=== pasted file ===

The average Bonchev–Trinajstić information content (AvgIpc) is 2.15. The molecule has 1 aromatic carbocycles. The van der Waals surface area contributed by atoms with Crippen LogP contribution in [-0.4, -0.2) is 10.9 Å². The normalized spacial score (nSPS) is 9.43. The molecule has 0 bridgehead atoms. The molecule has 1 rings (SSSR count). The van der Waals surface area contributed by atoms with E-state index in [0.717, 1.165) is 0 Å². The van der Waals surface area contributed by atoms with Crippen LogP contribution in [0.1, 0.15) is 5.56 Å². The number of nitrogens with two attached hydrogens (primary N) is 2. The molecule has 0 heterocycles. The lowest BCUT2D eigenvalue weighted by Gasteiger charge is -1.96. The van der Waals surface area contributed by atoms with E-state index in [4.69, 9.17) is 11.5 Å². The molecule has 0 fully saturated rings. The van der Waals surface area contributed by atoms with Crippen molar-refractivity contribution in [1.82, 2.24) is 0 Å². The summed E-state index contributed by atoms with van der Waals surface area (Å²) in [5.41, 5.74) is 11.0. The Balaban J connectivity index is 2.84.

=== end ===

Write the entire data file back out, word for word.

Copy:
The average Bonchev–Trinajstić information content (AvgIpc) is 2.15. The molecule has 1 aromatic carbocycles. The van der Waals surface area contributed by atoms with Crippen LogP contribution in [-0.4, -0.2) is 10.9 Å². The normalized spacial score (nSPS) is 9.43. The molecule has 0 bridgehead atoms. The molecule has 1 rings (SSSR count). The van der Waals surface area contributed by atoms with E-state index in [0.717, 1.165) is 0 Å². The van der Waals surface area contributed by atoms with Crippen LogP contribution in [0.1, 0.15) is 5.56 Å². The number of nitrogens with two attached hydrogens (primary N) is 2. The molecule has 0 heterocycles. The lowest BCUT2D eigenvalue weighted by Gasteiger charge is -1.96. The van der Waals surface area contributed by atoms with E-state index in [4.69, 9.17) is 11.5 Å². The molecule has 0 fully saturated rings. The van der Waals surface area contributed by atoms with Crippen molar-refractivity contribution in [1.82, 2.24) is 0 Å². The summed E-state index contributed by atoms with van der Waals surface area (Å²) in [5.41, 5.74) is 11.0. The Balaban J connectivity index is 2.84.